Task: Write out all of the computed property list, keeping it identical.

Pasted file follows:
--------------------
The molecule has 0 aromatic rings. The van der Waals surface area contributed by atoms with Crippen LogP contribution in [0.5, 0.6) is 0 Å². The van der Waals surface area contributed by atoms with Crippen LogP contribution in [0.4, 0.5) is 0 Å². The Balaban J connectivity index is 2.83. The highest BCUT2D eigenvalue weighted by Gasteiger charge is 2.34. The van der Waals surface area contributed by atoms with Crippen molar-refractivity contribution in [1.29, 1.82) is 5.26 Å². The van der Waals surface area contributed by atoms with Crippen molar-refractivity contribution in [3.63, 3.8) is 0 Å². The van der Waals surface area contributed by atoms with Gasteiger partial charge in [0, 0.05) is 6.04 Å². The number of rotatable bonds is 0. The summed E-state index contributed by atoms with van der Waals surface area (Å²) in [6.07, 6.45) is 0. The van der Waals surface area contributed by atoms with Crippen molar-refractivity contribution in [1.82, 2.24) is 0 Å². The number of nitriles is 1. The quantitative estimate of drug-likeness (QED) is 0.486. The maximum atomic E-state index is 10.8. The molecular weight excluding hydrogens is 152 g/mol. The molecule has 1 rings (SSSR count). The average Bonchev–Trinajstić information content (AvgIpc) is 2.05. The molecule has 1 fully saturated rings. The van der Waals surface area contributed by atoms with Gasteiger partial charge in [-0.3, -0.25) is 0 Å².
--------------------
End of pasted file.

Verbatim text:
The molecule has 0 aromatic rings. The van der Waals surface area contributed by atoms with Crippen LogP contribution in [0.5, 0.6) is 0 Å². The van der Waals surface area contributed by atoms with Crippen LogP contribution in [0.4, 0.5) is 0 Å². The Balaban J connectivity index is 2.83. The highest BCUT2D eigenvalue weighted by Gasteiger charge is 2.34. The van der Waals surface area contributed by atoms with Crippen molar-refractivity contribution in [1.29, 1.82) is 5.26 Å². The van der Waals surface area contributed by atoms with Crippen molar-refractivity contribution in [3.63, 3.8) is 0 Å². The van der Waals surface area contributed by atoms with Gasteiger partial charge in [0, 0.05) is 6.04 Å². The number of rotatable bonds is 0. The summed E-state index contributed by atoms with van der Waals surface area (Å²) in [6.07, 6.45) is 0. The van der Waals surface area contributed by atoms with Crippen molar-refractivity contribution in [1.82, 2.24) is 0 Å². The number of nitriles is 1. The quantitative estimate of drug-likeness (QED) is 0.486. The maximum atomic E-state index is 10.8. The molecular weight excluding hydrogens is 152 g/mol. The molecule has 1 rings (SSSR count). The average Bonchev–Trinajstić information content (AvgIpc) is 2.05. The molecule has 1 fully saturated rings. The van der Waals surface area contributed by atoms with Gasteiger partial charge in [-0.3, -0.25) is 0 Å².